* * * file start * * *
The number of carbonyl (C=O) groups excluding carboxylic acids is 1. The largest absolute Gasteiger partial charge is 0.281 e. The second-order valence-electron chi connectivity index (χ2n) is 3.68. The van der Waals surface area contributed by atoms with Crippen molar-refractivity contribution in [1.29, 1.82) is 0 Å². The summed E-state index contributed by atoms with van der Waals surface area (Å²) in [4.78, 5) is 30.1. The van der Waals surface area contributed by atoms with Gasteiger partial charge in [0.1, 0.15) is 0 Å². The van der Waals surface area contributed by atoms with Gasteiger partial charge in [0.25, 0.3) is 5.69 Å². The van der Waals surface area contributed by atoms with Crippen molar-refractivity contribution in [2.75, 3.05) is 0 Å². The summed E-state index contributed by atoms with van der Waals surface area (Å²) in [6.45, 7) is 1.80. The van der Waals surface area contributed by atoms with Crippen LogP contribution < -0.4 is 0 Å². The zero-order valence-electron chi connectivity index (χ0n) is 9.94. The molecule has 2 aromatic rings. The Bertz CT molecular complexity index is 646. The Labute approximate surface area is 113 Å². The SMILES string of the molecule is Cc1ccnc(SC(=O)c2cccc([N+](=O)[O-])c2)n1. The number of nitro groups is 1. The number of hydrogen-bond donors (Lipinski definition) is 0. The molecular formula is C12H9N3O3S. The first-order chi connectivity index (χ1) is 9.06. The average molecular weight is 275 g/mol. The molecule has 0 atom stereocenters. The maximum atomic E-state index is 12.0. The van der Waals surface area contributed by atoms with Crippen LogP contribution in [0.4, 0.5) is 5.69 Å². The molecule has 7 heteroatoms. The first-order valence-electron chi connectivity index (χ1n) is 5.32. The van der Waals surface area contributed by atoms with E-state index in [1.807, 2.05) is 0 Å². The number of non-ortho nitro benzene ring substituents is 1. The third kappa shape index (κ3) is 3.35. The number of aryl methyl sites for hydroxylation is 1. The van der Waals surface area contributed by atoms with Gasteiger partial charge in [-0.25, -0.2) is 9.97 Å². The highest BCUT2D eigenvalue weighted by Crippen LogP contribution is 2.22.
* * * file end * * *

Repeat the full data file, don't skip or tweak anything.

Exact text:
The number of carbonyl (C=O) groups excluding carboxylic acids is 1. The largest absolute Gasteiger partial charge is 0.281 e. The second-order valence-electron chi connectivity index (χ2n) is 3.68. The van der Waals surface area contributed by atoms with Crippen molar-refractivity contribution in [1.29, 1.82) is 0 Å². The summed E-state index contributed by atoms with van der Waals surface area (Å²) in [4.78, 5) is 30.1. The van der Waals surface area contributed by atoms with Gasteiger partial charge in [0.1, 0.15) is 0 Å². The van der Waals surface area contributed by atoms with Gasteiger partial charge in [0.25, 0.3) is 5.69 Å². The van der Waals surface area contributed by atoms with Crippen molar-refractivity contribution in [2.75, 3.05) is 0 Å². The summed E-state index contributed by atoms with van der Waals surface area (Å²) in [6.45, 7) is 1.80. The van der Waals surface area contributed by atoms with Crippen LogP contribution < -0.4 is 0 Å². The zero-order valence-electron chi connectivity index (χ0n) is 9.94. The molecule has 2 aromatic rings. The Bertz CT molecular complexity index is 646. The Labute approximate surface area is 113 Å². The SMILES string of the molecule is Cc1ccnc(SC(=O)c2cccc([N+](=O)[O-])c2)n1. The number of nitro groups is 1. The number of hydrogen-bond donors (Lipinski definition) is 0. The molecular formula is C12H9N3O3S. The first-order chi connectivity index (χ1) is 9.06. The average molecular weight is 275 g/mol. The molecule has 0 atom stereocenters. The maximum atomic E-state index is 12.0. The van der Waals surface area contributed by atoms with Crippen LogP contribution in [0.4, 0.5) is 5.69 Å². The molecule has 7 heteroatoms. The first-order valence-electron chi connectivity index (χ1n) is 5.32. The van der Waals surface area contributed by atoms with E-state index in [1.807, 2.05) is 0 Å². The number of non-ortho nitro benzene ring substituents is 1. The third kappa shape index (κ3) is 3.35. The number of aryl methyl sites for hydroxylation is 1. The van der Waals surface area contributed by atoms with Gasteiger partial charge in [-0.25, -0.2) is 9.97 Å². The highest BCUT2D eigenvalue weighted by Crippen LogP contribution is 2.22.